This can easily be demonstrated using a maze. Giving instructions such as:
Move right one step
then Move left two steps
then Move right two steps
next Move left one step
However to really emphasise the debugging concept, give the directions in a way that the child walks over the maze line or even into a wall. (may want to tell them to keep their arms out for this one) They would soon realise that there is a “problem” with these instructions, and need to adjust them accordingly, to make them correct.
Debugging isn’t always the easiest coding concept to understand though. Most children can become impatient. Many want the answer right there and then. It is an important coding concept to learn though, because problem solving plays a large part in computer programming.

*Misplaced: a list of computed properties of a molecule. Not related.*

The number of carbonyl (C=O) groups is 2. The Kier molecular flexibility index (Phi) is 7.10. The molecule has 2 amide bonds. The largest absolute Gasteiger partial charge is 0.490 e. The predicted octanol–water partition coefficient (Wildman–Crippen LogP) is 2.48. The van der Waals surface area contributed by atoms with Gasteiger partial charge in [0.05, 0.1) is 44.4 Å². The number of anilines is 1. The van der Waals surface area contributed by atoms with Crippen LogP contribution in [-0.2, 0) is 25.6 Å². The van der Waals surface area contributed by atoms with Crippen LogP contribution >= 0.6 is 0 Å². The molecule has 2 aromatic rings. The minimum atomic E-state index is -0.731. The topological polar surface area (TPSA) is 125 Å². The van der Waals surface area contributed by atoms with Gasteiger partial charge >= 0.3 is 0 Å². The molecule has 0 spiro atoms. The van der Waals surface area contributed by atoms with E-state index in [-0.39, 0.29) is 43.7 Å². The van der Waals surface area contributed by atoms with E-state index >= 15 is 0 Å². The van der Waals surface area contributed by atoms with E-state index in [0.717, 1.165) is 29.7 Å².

With a simple deck of cards you can teach your kids how to code algorithms and debug them in a simple grid maze. Check out this coding activity for more details
Teaching coding concepts to Kindergarten Kids
All of these coding concepts are important for young children to learn not just when learning to code, but to have as every day skills to use throughout their lives. This is why we must start young. Coding isn’t just for adults, coding for kindergarten kids and school kids is just as important. The more they learn while they are young, the better they are set up for success in the future.